Castle of Curiel
The oldest castle of the province. Some experts believed it was built in Roman times. The masonry dates from the 9th century.
It preserves the remains of an important walled enclosure.
Castle of Encinas
In 1394 Diego López de Zúñiga acquired the village of Encinas and had the castle built.
In the 16th century Antonio del Río Aguilar purchased the castle and had it reformed: the large windows (closed today) were added, as well as the coats of arms of the Aguilar family, located in the corners of the towers, very similar to the ones located in his funereal chapel in the convent of Parral in Segovia.
In the early 20th century it was purchased by Cándido Moyano, who emptied out all the indoor premises, since they were in bad condition. The castle was later on rented as a home to several neighbours of the village.
In the 50's, it was acquired by the Senpa and used as a silo. Today it is not in use.
Late 14th-century castle-palace, a rectangular "safe house" with regular interior courtyards.
It is a Mudejar castle-palace, like the castles of Curiel, Yanguas and Toral.
A solid-looking structure, with square turrets topped with battlements.
Castle of Fuensaldaña
Built in the 15th century by the Vivero family as a noble home. The family became linked to the region's history when the future Catholic Monarchs got married in their castle.
During the Comunidades war, it was peacefully occupied by the comunero troops.
The castle was restored by the Provincial Government to make it into a tourist Parador, but this never happened. Then it was donated to the Regional Government and became the General Assembly of Castilla y León. For this reason, the interior has been heavily altered.
Castle of Íscar
The oldest part preserved is the remains of the wall hugging the perimeter of the hillock. A moat and a tower, the centre of today's structure, were built on the side overlooking the moorland.
The tower was reinforced in the 15th century. Different structures were added later on.
The most peculiar of these structures is the north side of the tower, where a solid round cube was attached, with three sentry boxes. It served as a buttress, to avoid the tower crumbling down.
There were some serious foundation problems in the past.
Pedro de Zúñiga, the second Count of Miranda del Castañar, was responsible for the main works carried out in the castle. His coat of arms, Zuñiga y Avellaneda, and that of his wife, Catalina de Velasco y Mendoza, can be seen in the castle.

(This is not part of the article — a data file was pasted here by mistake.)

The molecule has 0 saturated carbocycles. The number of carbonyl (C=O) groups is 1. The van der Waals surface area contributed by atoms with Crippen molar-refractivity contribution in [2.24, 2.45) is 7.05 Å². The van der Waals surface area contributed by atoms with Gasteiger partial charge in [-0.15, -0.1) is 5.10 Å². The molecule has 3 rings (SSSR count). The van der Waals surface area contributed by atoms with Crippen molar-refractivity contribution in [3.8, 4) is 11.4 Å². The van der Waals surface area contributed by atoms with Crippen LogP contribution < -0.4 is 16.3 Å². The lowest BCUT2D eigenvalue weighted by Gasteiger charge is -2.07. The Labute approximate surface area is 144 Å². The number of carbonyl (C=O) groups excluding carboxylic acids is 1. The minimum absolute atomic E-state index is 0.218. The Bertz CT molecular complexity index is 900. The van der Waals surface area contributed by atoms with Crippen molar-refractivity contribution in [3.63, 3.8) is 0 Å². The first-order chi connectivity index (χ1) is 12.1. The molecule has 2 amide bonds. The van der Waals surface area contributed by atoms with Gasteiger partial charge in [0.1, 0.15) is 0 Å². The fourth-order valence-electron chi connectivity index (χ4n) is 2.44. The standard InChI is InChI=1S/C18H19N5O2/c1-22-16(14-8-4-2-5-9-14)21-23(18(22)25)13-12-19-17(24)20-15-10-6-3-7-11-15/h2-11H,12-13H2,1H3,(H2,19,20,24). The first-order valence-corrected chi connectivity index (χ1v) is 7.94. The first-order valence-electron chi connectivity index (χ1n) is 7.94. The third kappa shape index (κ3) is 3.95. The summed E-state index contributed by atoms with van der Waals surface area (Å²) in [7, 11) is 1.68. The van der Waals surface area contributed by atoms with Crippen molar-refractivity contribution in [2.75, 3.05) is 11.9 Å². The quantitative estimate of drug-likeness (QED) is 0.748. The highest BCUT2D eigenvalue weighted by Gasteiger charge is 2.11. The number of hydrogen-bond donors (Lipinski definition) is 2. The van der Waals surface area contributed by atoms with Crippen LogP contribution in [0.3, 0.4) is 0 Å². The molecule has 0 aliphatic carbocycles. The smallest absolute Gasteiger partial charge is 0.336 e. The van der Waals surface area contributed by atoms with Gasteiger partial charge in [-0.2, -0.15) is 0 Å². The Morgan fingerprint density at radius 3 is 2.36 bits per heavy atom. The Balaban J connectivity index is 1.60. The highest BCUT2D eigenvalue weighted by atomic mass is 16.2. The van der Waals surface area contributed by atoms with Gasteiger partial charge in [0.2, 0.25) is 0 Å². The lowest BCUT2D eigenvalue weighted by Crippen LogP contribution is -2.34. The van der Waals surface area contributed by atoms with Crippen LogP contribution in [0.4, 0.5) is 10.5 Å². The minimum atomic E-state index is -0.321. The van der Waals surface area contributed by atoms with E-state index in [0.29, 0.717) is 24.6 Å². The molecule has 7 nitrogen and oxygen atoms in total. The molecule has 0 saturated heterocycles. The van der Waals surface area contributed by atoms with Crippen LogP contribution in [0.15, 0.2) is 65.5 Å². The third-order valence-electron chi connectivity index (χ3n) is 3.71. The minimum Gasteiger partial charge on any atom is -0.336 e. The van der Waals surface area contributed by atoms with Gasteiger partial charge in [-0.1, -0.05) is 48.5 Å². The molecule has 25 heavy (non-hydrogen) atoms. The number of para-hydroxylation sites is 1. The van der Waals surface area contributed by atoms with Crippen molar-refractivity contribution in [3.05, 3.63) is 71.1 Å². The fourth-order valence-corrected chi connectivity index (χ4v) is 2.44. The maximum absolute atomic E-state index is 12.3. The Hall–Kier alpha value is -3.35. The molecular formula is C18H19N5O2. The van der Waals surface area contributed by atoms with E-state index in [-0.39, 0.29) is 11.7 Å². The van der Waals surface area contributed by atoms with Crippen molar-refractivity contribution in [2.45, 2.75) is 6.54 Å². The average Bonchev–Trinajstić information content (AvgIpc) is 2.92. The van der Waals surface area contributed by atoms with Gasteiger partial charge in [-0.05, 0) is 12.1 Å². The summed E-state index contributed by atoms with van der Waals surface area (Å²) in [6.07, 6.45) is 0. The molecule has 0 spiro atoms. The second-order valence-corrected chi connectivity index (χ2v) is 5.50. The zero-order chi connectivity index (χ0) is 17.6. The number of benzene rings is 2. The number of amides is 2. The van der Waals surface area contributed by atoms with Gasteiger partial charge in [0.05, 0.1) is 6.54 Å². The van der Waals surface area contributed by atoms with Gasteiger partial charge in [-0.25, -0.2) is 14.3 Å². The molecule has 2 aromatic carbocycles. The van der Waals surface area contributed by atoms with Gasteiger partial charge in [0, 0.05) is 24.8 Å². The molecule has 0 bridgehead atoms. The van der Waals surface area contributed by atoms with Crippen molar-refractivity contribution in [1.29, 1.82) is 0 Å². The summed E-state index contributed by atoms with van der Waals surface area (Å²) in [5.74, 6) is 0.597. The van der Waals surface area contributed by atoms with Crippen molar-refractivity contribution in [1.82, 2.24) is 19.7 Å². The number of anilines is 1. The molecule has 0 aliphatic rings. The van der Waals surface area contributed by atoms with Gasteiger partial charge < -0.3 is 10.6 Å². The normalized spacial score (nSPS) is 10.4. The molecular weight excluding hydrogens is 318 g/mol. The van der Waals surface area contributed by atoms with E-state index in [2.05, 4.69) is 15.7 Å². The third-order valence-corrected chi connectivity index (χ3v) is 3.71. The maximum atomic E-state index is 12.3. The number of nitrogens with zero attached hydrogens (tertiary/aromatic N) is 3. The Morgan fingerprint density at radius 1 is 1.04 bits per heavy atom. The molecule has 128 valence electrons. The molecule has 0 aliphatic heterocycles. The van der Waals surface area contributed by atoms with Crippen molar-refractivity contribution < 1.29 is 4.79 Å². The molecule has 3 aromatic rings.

The coats of arms are inverted, like the ones in San Felices de los Gallegos and Villalonso.
Legend has it that Alfonso XI killed one of the mayor's squires because he refused to lodge him when he was hunting in the area.
Castle of la Mota
One of the larges castles in Castilla y León. It dates from the 13th, 14th and 15th centuries. Important works were carried out under the Catholic Monarchs in the 15th century. It is owned by the Junta de Castilla y León (Department of Education and Culture). It is complete and restored. It holds courses, seminars and conferences (accommodation included).
The present castle used a corner of the old village, built with masonry, like in the castle at Olmedo.
The staircase, built in the walls, leads to the tower and was built during the restoration works of 1923 and 1940.
The present building is the result of the restoration works which left the interior distribution of the building untouched, except for the entrance hall and the access to the tower of homage, where modern structures were attached.
The present castle dates from the 13th, 14th and 15th centuries, with important works carried out under the Catholic Monarchs in the 15th century.
It used to be a state prison, Many important politicians and military men of the 16th and 17th centuries served time in it.
It was restored in 1940 and subsequently transferred to the Junta de Castilla y León.
Castle of Montealegre
It is a huge castle, built in the 14th century. Its walls and towers were never conquered. It is owned by the Ministry of Agriculture. It was used as a cereal silo. Today it is not in use.
The castle is shaped as a trapezoid..
It was built in the 14th century, possibly by Alfonso de Meneses, due to its pentagonal tower, reminiscent of the fortresses of Ayllón and San Felices.
The walls are 4 metres thick and almost 20 metres high.
Above the pointed entrance is the coat of arms of the Alburquerque family.
The pentagonal tower is accessed, on the grond floor, through a pointed door decorated with Gothic flower motifs.
The castle, as well as the village, are inextricably linked to the life of the Valladolid poet Nicolás Guillén.
It was used as a shelter by the Comuneros during the Comunidades wars.
Castle of Peñafiel
One of the most representative examples of the so-called "rock" castles in Castile, Peñafiel represented, together with its castle, a strategic point along the Duero defensive line, both for the Christian and the Muslim troops, around the 9th and 10th centuries.